least for the rest of the day.
I feel good immediately after my shopping
trip to relieve a bad mood.
I use items I bought during my shopping to
relieve a bad mood.
When I use items I bought during my
shopping to relieve my bad mood, I
remember the shopping experience.
Yurchisin et al.
consumption (of
apparel products)
(46 items)*
I shop for apparel when I am not content
with my life.
*Full scale not reported in article.
2.3. Other related constructs 77
Among the four sets of measures, the first three pertain more to
the mood-repair interpretation of retail therapy, while the fourth scale
[Yurchisin et al., 2008] applies more to compensatory consumption.
The three-item scale by Arnold and Reynolds [2003] represents the
“gratification shopping” subscale from a larger set of 18 items that
comprise six different dimensions of hedonic shopping motivations.
The remaining two scales, though qualitatively similar in scope, dif-
fer somewhat in their degree of specificity. Both scales capture the
motivation and effectiveness aspects of retail therapy; however, while
Isen’s [1984] four-item scale is relatively succinct, Kang and John-
son’s [2011] four-factor scale delves more deeply into two potential
sources of value in retail therapy — enhancement of positive moods
and reduction of negative moods. This comprehensive 22-item scale
also embeds several potential causes for negative feelings and hence the
desire for retail therapy, in particular, stressful environments, loneliness
or the feeling of emptiness, and the perceived loss of control over one’s
2.3 Other related constructs
The presence of different definitions for retail therapy suggests that
other distinct yet related constructs (for example, mood regulation and
materialism) exist, and these constructs are often discussed in the con-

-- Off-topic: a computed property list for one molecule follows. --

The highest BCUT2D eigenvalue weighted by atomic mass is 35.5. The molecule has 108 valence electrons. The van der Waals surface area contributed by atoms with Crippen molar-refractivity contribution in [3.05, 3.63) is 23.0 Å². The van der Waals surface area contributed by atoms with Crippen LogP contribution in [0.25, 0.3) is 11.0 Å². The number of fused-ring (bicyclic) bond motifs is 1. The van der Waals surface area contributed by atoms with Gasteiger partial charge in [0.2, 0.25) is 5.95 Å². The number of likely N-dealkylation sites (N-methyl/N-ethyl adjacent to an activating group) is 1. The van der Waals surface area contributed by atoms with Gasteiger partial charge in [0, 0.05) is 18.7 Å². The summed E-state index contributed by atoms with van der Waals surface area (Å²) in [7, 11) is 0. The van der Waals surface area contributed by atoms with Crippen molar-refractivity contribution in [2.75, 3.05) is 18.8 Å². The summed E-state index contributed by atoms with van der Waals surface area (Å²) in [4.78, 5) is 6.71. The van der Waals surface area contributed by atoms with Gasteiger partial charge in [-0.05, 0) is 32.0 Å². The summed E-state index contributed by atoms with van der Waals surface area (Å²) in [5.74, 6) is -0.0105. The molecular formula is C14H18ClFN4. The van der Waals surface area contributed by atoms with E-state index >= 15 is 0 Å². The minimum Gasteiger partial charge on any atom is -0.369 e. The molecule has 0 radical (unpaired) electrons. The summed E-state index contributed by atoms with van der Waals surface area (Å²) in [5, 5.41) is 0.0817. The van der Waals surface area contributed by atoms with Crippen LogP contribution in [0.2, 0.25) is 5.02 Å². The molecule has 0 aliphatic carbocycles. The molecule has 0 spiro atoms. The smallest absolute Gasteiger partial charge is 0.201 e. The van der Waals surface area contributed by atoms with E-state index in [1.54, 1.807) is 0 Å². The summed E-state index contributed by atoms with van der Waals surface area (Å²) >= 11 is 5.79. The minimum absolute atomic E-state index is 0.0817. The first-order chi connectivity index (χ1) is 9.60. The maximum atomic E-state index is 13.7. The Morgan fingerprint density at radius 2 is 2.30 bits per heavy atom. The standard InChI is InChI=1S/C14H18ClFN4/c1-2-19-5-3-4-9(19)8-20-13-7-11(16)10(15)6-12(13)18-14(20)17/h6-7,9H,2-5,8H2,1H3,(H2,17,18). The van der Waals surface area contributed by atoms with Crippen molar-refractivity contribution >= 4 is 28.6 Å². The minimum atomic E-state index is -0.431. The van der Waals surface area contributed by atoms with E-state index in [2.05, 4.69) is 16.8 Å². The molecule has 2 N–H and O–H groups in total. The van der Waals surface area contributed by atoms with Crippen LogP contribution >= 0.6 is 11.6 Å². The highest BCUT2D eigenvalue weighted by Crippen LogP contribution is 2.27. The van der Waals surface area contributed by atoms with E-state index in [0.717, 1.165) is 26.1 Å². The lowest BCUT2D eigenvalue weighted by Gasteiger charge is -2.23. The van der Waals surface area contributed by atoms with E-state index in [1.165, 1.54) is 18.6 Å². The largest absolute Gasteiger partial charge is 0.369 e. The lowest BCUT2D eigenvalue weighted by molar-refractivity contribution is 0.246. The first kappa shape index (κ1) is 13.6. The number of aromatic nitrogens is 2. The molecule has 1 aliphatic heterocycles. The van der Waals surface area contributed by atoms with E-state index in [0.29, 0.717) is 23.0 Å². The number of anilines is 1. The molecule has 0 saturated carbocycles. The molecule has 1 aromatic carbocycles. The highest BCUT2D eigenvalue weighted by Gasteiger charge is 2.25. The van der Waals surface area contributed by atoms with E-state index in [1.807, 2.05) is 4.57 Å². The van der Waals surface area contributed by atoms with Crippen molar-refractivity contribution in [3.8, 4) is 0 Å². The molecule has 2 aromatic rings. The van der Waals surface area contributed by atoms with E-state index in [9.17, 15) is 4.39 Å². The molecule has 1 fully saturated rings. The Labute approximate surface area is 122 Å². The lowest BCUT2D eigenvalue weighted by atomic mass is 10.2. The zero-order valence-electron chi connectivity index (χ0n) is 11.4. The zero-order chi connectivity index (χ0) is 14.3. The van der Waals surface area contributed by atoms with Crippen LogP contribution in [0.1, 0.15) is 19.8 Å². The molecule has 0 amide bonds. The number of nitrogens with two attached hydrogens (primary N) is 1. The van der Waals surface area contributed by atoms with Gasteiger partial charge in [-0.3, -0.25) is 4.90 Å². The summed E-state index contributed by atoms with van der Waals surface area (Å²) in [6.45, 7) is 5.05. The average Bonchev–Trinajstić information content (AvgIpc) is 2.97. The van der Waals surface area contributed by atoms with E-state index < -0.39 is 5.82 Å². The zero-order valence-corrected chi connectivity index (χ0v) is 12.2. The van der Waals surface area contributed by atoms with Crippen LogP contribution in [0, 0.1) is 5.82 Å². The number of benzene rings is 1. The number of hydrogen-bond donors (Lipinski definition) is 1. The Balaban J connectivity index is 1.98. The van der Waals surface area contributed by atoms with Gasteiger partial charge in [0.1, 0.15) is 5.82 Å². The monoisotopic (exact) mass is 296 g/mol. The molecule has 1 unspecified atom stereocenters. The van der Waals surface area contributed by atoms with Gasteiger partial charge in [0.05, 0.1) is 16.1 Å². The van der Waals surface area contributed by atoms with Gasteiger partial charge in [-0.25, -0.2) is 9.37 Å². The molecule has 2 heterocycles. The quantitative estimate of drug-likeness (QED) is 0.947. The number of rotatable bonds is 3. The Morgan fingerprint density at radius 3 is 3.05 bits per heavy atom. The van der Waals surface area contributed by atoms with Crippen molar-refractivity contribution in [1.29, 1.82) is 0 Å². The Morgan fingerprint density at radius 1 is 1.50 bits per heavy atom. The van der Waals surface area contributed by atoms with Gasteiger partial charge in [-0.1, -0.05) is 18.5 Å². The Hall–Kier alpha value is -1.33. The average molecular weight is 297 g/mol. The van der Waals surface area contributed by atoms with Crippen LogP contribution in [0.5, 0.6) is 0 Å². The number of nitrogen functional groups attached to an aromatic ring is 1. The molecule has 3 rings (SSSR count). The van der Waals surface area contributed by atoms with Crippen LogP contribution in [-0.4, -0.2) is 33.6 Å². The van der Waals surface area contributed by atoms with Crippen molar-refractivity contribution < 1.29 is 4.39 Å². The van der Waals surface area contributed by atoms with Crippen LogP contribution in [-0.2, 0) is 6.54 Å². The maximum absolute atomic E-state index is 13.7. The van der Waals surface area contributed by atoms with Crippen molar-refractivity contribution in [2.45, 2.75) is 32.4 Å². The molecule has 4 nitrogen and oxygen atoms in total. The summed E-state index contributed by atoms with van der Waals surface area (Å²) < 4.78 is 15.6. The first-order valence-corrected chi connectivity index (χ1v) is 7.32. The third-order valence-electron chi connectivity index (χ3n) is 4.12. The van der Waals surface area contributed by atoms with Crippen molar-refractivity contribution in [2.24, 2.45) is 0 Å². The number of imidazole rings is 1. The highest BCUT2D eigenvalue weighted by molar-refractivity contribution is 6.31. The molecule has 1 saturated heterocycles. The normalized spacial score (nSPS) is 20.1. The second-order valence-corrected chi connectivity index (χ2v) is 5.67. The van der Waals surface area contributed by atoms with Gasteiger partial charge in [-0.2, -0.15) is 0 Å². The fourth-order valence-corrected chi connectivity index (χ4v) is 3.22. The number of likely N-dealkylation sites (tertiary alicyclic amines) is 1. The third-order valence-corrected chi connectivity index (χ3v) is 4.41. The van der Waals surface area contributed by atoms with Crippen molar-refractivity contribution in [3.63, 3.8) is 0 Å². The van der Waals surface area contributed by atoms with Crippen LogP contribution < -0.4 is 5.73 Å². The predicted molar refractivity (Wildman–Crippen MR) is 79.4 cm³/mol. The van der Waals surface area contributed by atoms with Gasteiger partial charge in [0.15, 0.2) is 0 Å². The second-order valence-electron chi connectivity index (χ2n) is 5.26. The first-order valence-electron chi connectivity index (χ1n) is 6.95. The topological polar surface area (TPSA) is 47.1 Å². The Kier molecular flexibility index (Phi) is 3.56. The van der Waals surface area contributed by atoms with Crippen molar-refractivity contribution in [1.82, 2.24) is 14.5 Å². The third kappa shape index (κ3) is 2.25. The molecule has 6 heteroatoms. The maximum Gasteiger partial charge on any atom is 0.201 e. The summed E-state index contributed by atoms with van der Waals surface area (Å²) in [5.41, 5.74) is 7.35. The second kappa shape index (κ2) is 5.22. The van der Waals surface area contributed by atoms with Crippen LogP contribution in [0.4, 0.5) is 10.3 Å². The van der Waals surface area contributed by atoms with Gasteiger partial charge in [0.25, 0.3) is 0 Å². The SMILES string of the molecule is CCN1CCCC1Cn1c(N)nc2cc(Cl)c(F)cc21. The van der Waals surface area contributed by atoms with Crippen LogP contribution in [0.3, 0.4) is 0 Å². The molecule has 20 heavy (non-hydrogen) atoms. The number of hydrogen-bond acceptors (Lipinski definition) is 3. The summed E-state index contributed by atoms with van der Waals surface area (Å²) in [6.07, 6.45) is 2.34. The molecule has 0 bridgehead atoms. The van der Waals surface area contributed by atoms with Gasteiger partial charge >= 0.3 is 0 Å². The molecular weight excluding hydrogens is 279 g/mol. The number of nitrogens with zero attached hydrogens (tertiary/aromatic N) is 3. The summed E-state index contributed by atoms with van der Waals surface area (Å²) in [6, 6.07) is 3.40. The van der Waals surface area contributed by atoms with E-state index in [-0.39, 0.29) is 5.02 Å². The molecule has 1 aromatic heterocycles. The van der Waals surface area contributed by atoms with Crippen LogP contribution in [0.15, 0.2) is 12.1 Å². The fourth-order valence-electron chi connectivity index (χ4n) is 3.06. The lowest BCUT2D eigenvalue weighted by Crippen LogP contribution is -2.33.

text of retail therapy. Therefore, it seems worthwhile to first briefly
discuss how these other constructs are different from but yet concep-
tually related to retail therapy before examining our main construct of
interest in detail. (Figure 2.2 illustrates the conceptual relationships of
these myriad constructs with retail therapy by depicting their respec-
tive locations within the proposed tripartite framework of retail ther-
2.3.1 Affect regulation
Affect regulation can be defined as individuals’ spontaneous — whether
conscious or unconscious — attempt to intensify, attenuate, or maintain
an affective state or subjective feeling [Cohen et al., 2008; Gross, 1998;
78 Retail Therapy — Conceptual Foundations
How do consumers feel?
Why do consumers shop?
ow do consumers shop?
Impulse buying
Compulsive buying
Mood/emotion repair
Mood/emotion maintenance
Unplanned buying
Figure 2.2: Retail therapy and its related constructs.
2014; Larsen, 2000]. Given that affect, or an internal feeling state, can
take the form of either moods (that is, low intensity and diffuse affect
whose source is often unidentified) or emotions (that is, more spe-
cific and differentiated affective states), the corresponding and arguably
more precise terms mood regulation and emotion regulation are often
used in the literature. Even more specifically, the term mood (emotion)
repair has been used to refer to the attempt to improve one’s nega-
tive moods (emotions), whereas mood (emotion) maintenance denotes
endeavors to sustain or prolong one’s positive moods (emotions) [Gross,
1998; Isen, 1984]. Individuals repair their negative affect by using a
variety of strategies [Forgas, 1995; Gross, 2014; Josephson et al., 1996;
Parkinson and Totterdell, 1999; Thayer et al., 1994], which include
shopping and buying.
2.3.2 Unplanned buying
Unplanned buying, as the name implies, refers to any purchases
that have not been planned a priori [Bell et al., 2011; Inman et al.,
2009]. A sizable variety of factors can result in a higher incidence of
unplanned buying, including low store familiarity [Park et al., 1989],
2.3. Other related constructs 79
extended shopping time [Park et al., 1989], low shopping frequency
[Inman et al., 2009], a high amount of in-store slack in one’s mental
budget [Stilley et al., 2010], in-store travel distance [Hui et al., 2013],
unexpected price promotions [Heilman et al., 2002], and the presence
of special in-store displays [Inman et al., 2009]. Perhaps the factor
most pertinent to the present interest in retail therapy is the level of
abstraction of consumers’ shopping goals. Prior research has shown
that having abstract shopping goals (for example, buying something
to eat to satisfy one’s hunger vs. buying a tuna sandwich) can result